“Participating in the study provided an avenue for a premature baby like mine to receive an outstanding level of care and extra support from the research nurse that may not otherwise be available outside research. It was also fulfilling knowing that from this research may come the help that others with this same condition may need. It played a significant role in our education about improving and maintaining his health.”
—Parents of a neonatal clinical trial participant
Participation in neonatal clinical trials is often viewed as risky, ethically challenging, burdensome for parents, and a favor that altruistic families are performing for future generations of babies.1,2 Views such as “valid consent in the antenatal/perinatal population is difficult, if not impossible, to obtain” are common.3 However, neonatal research need not be viewed through such a negative lens. Parents who have participated in clinical trials may view their research involvement very differently, as an exciting opportunity rather than a burden.4 Participation can have benefits for the newborn child and the family, even if the infant is not assigned by chance to a therapy that proves to be superior after completion of the trial.5,6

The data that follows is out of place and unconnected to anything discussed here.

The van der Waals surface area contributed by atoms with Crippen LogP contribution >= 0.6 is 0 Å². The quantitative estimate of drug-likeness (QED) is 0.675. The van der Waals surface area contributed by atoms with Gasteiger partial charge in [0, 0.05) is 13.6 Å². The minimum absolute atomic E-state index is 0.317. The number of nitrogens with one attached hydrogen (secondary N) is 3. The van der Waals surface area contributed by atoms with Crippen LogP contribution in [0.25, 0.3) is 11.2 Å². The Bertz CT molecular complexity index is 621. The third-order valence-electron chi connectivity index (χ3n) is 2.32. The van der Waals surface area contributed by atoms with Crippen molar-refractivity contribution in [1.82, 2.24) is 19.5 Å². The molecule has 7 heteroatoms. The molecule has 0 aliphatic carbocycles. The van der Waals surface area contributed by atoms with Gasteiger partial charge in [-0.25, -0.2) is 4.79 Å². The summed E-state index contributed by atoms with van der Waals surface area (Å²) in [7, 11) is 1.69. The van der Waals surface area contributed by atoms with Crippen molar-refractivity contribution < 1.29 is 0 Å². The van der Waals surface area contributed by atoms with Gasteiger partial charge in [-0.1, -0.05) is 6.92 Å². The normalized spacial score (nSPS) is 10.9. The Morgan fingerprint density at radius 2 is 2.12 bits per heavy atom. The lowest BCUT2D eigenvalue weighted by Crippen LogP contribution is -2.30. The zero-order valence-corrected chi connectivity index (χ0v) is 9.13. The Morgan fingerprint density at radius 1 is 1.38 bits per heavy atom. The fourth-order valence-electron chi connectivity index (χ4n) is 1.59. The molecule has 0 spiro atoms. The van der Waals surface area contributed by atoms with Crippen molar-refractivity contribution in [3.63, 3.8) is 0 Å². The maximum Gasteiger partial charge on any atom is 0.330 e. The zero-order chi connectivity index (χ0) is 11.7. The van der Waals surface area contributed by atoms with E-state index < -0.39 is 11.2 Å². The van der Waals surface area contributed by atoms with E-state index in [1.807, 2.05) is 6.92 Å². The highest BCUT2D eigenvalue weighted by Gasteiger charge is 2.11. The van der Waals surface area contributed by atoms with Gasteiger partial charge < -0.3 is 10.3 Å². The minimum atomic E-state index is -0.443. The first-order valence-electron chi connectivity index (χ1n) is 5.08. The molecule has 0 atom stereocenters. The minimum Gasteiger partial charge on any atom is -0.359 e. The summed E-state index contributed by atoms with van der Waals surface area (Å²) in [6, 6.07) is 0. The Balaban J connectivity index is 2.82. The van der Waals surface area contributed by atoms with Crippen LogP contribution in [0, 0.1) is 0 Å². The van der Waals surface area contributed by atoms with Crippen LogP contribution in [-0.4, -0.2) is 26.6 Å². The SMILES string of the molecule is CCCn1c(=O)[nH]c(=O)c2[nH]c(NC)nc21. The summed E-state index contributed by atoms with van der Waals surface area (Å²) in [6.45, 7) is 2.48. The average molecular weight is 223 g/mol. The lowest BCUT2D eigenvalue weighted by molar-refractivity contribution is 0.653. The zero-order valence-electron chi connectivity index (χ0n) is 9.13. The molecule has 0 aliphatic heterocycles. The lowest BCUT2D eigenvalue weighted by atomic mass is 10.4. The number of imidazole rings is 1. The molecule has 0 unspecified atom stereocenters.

Collectively, as a group of research nurses and clinical investigators, we have discussed research participation with >900 families. We have found that when done well, conversations about consent to research can empower and support families at a time of crisis and reassure them that health care professionals are committed to discovering the safest and most effective care for their baby. For such consent discussions to occur, 3 conditions must be met. First, all clinical and study staff must wholly believe in the importance and safety of the research. Second, the research team must cultivate open, trusting relationships with the families of potential research participants. Finally, the goal must be not a signature on the consent form, but parents who are able to make a well-informed decision that is right for their baby and their family.